Charlene is a fiercely independent 30-something woman who can’t sit still. She loves coffee, wine tasting, playing with her dog, and spending time on the beach with her family. She’s a lover of all things travel, and never passes up an opportunity for a dip in the ocean! A proud Canadian, Charlene was diagnosed with idiopathic pulmonary fibrosis (IPF) in 2016 after 13 months of investigation into sudden shortness of breath, a chronic cough, and unusual fatigue. IPF has forced her to slow down, but she’s slowly learning the value of quality versus quantity in everything she does.
Charlene is a fiercely independent 30-something woman who can’t sit still. She loves coffee, wine tasting, playing with her dog, and spending time on the beach with her family. She’s a lover of all things travel, and never passes up an opportunity for a dip in the ocean! A proud Canadian, Charlene was diagnosed with idiopathic pulmonary fibrosis (IPF) in 2016 after 13 months of investigation into sudden shortness of breath, a chronic cough, and unusual fatigue. IPF has forced her to slow down, but she’s slowly learning the value of quality versus quantity in everything she does.
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  1. Heidi says:

    Charlene, you are a hero for doing this. My mom has PF and everything you have described is what she is living with. Please continue. You are an inspiration to all of us. Prayers to you.

  2. Geoff Foley says:

    Charlene, many thanks for sharing some of your thoughts following your diagnosis with IPF. I can relate to many of your feelings having been diagnosed with IPF back in 2002. I know that when you have been perfectly healthy your whole life (in my case 55 years) and all of a sudden are told you have a fatal (and at the time of my diagnosis) completely untreatable disease it all seems very surreal.

    As you say, such a diagnosis, and more especially the symptoms of the disease, not only turn your own life upside down, but also the lives of your family members. You are necessarily no longer the independent person you once were, often depending on others to help with simple needs. Things that you always took for granted, now sometimes require planning and special effort.

    You talked about your endeavors to stay abreast of the latest medical advancements. So long as that helps you to remain optimistic about the future, I think that is a good thing, and remaining upbeat and optimistic is a very important part of dealing with the disease. Back at the time of my own diagnosis there appeared to be relatively little research activity. Today that has changed completely and gives you much reason to be optimistic.

    I obviously need to explain why I am still here among the living, now more than 14 years since I was told I likely had 18 months to two years to live. In April of 2005, with scant lung function remaining, and my entire body racked with rheumatoid arthritis, I was blessed with a double lung transplant at the Cleveland Clinic. This “Gift of Life” as thus far given me eleven years more to spend with my wife and three children, and blessed me with precious time to spend with my now three grandchildren. No, I am not the robust individual I once was, I am not doing many of the things I had planned to do in retirement, but I am doing many worthwhile things with my life, appreciating every new day, and hoping that I shall enjoy further years among my loved ones. Oh, and by the way, the immunosuppressant drugs I take to avoid organ rejection have entirely eliminated my rheumatoid arthritis!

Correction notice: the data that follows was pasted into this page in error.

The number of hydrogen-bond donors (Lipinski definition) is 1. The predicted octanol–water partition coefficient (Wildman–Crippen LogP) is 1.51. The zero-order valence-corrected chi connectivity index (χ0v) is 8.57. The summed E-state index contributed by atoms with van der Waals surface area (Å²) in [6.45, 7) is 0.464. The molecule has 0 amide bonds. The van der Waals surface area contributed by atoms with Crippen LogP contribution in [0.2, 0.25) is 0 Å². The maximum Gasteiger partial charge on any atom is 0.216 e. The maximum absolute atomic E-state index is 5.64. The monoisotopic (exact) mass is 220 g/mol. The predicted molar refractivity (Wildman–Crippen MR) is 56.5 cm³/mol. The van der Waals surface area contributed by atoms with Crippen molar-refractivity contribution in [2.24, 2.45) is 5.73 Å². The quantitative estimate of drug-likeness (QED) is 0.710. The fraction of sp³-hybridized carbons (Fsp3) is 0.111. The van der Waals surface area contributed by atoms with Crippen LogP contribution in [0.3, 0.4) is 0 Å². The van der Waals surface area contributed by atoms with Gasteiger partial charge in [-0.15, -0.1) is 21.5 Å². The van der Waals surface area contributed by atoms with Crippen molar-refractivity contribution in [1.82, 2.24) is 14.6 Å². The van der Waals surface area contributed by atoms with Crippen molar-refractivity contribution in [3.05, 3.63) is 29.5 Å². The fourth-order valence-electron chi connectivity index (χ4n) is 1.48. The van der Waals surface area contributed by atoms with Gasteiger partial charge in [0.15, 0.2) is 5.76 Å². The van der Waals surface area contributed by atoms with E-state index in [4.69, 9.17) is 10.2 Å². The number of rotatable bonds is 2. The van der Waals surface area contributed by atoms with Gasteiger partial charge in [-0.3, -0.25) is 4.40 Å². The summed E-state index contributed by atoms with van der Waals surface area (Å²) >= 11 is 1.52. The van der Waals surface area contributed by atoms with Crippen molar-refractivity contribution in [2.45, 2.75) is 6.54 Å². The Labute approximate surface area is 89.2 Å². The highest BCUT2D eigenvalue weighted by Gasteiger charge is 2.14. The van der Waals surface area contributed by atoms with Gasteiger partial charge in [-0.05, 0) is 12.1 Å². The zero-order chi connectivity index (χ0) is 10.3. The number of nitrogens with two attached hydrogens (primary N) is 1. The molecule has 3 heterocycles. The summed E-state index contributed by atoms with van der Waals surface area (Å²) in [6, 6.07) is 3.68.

My comments are by way of encouraging you to remain optimistic about your future. Living in Ontario, I am sure you have great medical care available to you, and as a young person I am sure you would be an excellent candidate for a lung transplant if that is the path you choose to follow. In the meantime, the available drug treatments for IPF hold promise for retarding the progression of your fibrosis, and offer time for new options to become available. Stay strong, stay optimistic, and accept help when you need it. I wish you the very best as you continue on your journey.

  3. Michelle Kelly says:

    Dear Charlene
    Keep positive and accept any help offered. My mother (83) passed away on 1 October 2016 after living with IPF since about 1995. She was diagnosed in 2005. The great hope that you have is all the new research that is being funded and of course you are young enough for a lung transplant. My mother Lorraine from Auckland, New Zealand was very brave and positive to the end.

  4. jorge garreton says:

    I’m an IPF survivor thanks to a succesfull lung trasplant in 2013 after being diagnosed in 2010..before the transplant life can become an absolute misery..the 3erd day after it’s a new life..

  5. Chris S says:

    Charlene, Thanks for choosing to do this article/series!

    I was diagnosed with IPF last week, following 25 years with Rheumatoid Arthritis. I am 63 year old Male, retired in Aurora, Colorado.

    I have an early diagnosis, as about 1/2 of the day my oxygen level is above 90. I’m only on my second day of keeping this journal.

    I have a heath maintenance organization for health care, which doesn’t allow me to see a doctor outside their system. Open enrollment period for the affordable care act begins Nov. 1, so I’m hopeful to get a plan that allows me to get a Doctor at National Jewish Hospital, which is one of US best Pulminary Research and care facilities. I hope this works, so I can get better medical care.

    During the recent visit in which I was told the diagnosis, the Doctor spent half of our two hours telling me why I should now become a vegan, and only eat plant products. Have any of the rest of you been given this advise?? As my Doctor shared that he is avegan, I have the feeling he is pushing his own agena?

    • Tim Bossie says:

      We are sorry for your recent diagnosis, but glad that you got some encouragement from Charlene’s article. Good luck with the medical insurance and we hope that you are able to get into some better medical care quickly.

    • Geoff Foley says: